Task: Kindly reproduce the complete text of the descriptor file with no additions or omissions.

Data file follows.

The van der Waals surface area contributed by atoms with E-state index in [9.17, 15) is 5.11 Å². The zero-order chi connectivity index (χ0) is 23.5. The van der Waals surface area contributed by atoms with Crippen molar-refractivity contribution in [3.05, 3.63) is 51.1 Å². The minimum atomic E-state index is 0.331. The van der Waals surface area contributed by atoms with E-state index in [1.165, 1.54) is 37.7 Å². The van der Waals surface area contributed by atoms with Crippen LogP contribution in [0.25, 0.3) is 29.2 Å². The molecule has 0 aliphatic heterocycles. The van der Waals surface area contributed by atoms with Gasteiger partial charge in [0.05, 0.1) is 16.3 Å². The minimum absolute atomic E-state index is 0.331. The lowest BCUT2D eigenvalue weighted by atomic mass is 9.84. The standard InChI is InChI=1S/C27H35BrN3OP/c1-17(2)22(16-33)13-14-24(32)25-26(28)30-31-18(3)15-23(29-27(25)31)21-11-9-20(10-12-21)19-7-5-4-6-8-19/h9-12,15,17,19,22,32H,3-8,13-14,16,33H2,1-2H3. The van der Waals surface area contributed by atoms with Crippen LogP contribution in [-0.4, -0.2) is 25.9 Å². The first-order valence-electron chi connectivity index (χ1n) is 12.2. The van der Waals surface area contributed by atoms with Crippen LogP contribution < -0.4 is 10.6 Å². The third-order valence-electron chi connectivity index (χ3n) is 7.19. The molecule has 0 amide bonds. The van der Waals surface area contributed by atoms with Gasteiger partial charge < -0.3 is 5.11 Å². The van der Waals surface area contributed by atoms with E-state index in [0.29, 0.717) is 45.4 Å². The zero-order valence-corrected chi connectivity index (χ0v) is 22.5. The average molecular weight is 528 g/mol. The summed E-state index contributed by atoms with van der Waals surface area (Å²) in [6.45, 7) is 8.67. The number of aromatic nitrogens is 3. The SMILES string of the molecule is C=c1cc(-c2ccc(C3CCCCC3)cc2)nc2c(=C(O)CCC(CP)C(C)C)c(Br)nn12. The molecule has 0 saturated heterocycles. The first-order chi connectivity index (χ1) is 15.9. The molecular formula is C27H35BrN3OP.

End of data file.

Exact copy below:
The van der Waals surface area contributed by atoms with E-state index in [9.17, 15) is 5.11 Å². The zero-order chi connectivity index (χ0) is 23.5. The van der Waals surface area contributed by atoms with Crippen molar-refractivity contribution in [3.05, 3.63) is 51.1 Å². The minimum atomic E-state index is 0.331. The van der Waals surface area contributed by atoms with E-state index in [1.165, 1.54) is 37.7 Å². The van der Waals surface area contributed by atoms with Crippen LogP contribution in [0.25, 0.3) is 29.2 Å². The molecule has 0 aliphatic heterocycles. The van der Waals surface area contributed by atoms with Gasteiger partial charge in [0.05, 0.1) is 16.3 Å². The minimum absolute atomic E-state index is 0.331. The lowest BCUT2D eigenvalue weighted by atomic mass is 9.84. The standard InChI is InChI=1S/C27H35BrN3OP/c1-17(2)22(16-33)13-14-24(32)25-26(28)30-31-18(3)15-23(29-27(25)31)21-11-9-20(10-12-21)19-7-5-4-6-8-19/h9-12,15,17,19,22,32H,3-8,13-14,16,33H2,1-2H3. The van der Waals surface area contributed by atoms with Crippen LogP contribution in [-0.4, -0.2) is 25.9 Å². The first-order valence-electron chi connectivity index (χ1n) is 12.2. The van der Waals surface area contributed by atoms with Crippen LogP contribution < -0.4 is 10.6 Å². The third-order valence-electron chi connectivity index (χ3n) is 7.19. The molecule has 0 amide bonds. The van der Waals surface area contributed by atoms with Gasteiger partial charge < -0.3 is 5.11 Å². The van der Waals surface area contributed by atoms with E-state index in [0.29, 0.717) is 45.4 Å². The zero-order valence-corrected chi connectivity index (χ0v) is 22.5. The average molecular weight is 528 g/mol. The summed E-state index contributed by atoms with van der Waals surface area (Å²) in [6.45, 7) is 8.67. The number of aromatic nitrogens is 3. The SMILES string of the molecule is C=c1cc(-c2ccc(C3CCCCC3)cc2)nc2c(=C(O)CCC(CP)C(C)C)c(Br)nn12. The molecule has 0 saturated heterocycles. The first-order chi connectivity index (χ1) is 15.9. The molecular formula is C27H35BrN3OP.